PA:  Do you find at this point you get approached a lot more or are there projects that you actively seek out?

Jamie:  Yes, I would say yes.  There’s things I care about.  I have a really good rapport with different brand managers who will give me a heads up with stuff to check out.  I’m much more aware and on top of it.  Not nearly as much as the fans are.  To be honest, it's because I’m so busy living in the world of finishing that script and doing it that I’m not as aware as most fans are.  If that even is an answer, I’m not sure at this point.

 Makes sense, her priority is on creating.

One Piece:  When you’re working on a show, do you look further ahead to see where things are going and is there a difference if you are writing, directing, or voice acting?

Jamie:  I don’t always watch the show all the way through if I’m doing a voice, which is an interesting technique.  However, as a writer I know how much those words aren’t always gonna be the same.  It changes and the dynamics change.  I have to trust the director so much as an actor that I don’t necessarily go in a different direction, like having a plan for it and get my heart set on it - cause I’m a sensitive creature - so I don’t want to do that and have it not be the direction it goes.  As a writer and director I watch the entire series before I even start writing it.  I mean what we can, if it’s still ongoing there’s only so much we can do.  I’ll watch an entire season in a couple of days, which is a lot of anime.

OMG, you too?

Jamie:  I’ll get those done so I know what’s happening and take screen shots of all the characters, even the bit roles.  You know, really try and organize it so I can follow it and refer back to it.  I even - cause I’m a little OCD - if I’m using a particular word say for Yamada’s First Time B Gata H Kei, we tried to find as many different words for sex as possible.  I was like “why just keep saying sex?”  How about…dirty dirty freak freak?  That sounds way more fun, right?  We tried not to repeat them very much.  It was fun.  Currently I’m doing the same thing with boobs.  I always wonder if someone searches through my computer and finds the different things I’m searching, it could be interesting.  It’d be a good story I’m sure.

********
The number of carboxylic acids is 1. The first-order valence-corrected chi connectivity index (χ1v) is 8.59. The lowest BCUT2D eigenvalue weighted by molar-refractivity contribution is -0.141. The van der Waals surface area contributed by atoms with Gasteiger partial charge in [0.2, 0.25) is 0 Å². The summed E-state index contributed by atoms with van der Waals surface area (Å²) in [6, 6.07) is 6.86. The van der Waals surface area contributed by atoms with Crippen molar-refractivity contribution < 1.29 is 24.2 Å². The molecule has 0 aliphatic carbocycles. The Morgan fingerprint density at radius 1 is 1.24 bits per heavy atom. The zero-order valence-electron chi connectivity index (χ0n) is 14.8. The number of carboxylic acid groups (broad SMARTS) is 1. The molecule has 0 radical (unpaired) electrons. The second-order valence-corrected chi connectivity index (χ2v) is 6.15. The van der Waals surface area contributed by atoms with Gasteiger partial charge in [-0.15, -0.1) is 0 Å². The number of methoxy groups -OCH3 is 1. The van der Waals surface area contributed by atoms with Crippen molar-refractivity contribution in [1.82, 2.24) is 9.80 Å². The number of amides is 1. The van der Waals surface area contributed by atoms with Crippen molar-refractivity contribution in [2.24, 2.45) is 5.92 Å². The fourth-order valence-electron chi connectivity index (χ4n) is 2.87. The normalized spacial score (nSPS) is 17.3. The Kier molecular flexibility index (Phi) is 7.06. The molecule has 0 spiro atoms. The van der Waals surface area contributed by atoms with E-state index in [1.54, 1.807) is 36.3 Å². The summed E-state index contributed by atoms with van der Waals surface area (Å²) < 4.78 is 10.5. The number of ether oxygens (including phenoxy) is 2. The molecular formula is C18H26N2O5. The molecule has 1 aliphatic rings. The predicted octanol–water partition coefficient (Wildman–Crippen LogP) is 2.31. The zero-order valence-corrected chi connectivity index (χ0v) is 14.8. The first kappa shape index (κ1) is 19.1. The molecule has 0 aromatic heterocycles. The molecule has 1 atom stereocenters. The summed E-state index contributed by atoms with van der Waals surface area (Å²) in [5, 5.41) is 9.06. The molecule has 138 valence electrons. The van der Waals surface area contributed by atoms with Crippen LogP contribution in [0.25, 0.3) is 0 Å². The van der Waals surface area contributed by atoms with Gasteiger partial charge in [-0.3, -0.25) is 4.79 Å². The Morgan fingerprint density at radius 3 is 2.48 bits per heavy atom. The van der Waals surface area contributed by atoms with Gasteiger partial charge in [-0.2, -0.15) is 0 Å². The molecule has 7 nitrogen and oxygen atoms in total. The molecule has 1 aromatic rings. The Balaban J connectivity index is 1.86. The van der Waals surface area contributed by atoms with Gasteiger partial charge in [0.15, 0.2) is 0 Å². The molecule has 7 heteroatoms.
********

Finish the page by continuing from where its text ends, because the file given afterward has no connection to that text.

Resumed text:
Part two coming soon!


  1. Looking forward to part 2 of this interview!

    Last question sounds like she's writing the English script of a new fanservice show Funimation licensed.

    I like how Jamie finds it amusing.

    "I'm writing a booby show, got a problem with that?"

    Also that she has no problem using her real name for shows where she voices half-naked characters, when other VAs would get all embarrassed about it (in some shows those other individuals have used an alias).

    *tsk* *tsk*

    Oh well it's their loss and Jamie's gain.

    She proves she's more professional and gets to voice some of the most awesome characters! (fanservice shows can have some interesting characters believe it or not!)

    *Uzume (Sekirei franchise)
    *Mikako Satsukitane (Heaven's Lost Property franchise)
    *Masane Amaha (Witchblade)
    *Rana Linchen (Freezing)
    *Mimi (Rin: Daughters of Mnemosyne)

  2. I can't say I'm a fan of her writing she tends to use trendy lingo in her scripts that try to make it
    modern & relatable to a 20 something audience. I like her as a voice actress tho she is over cast but that can be said about a majority of the current talent pool working at Funimation.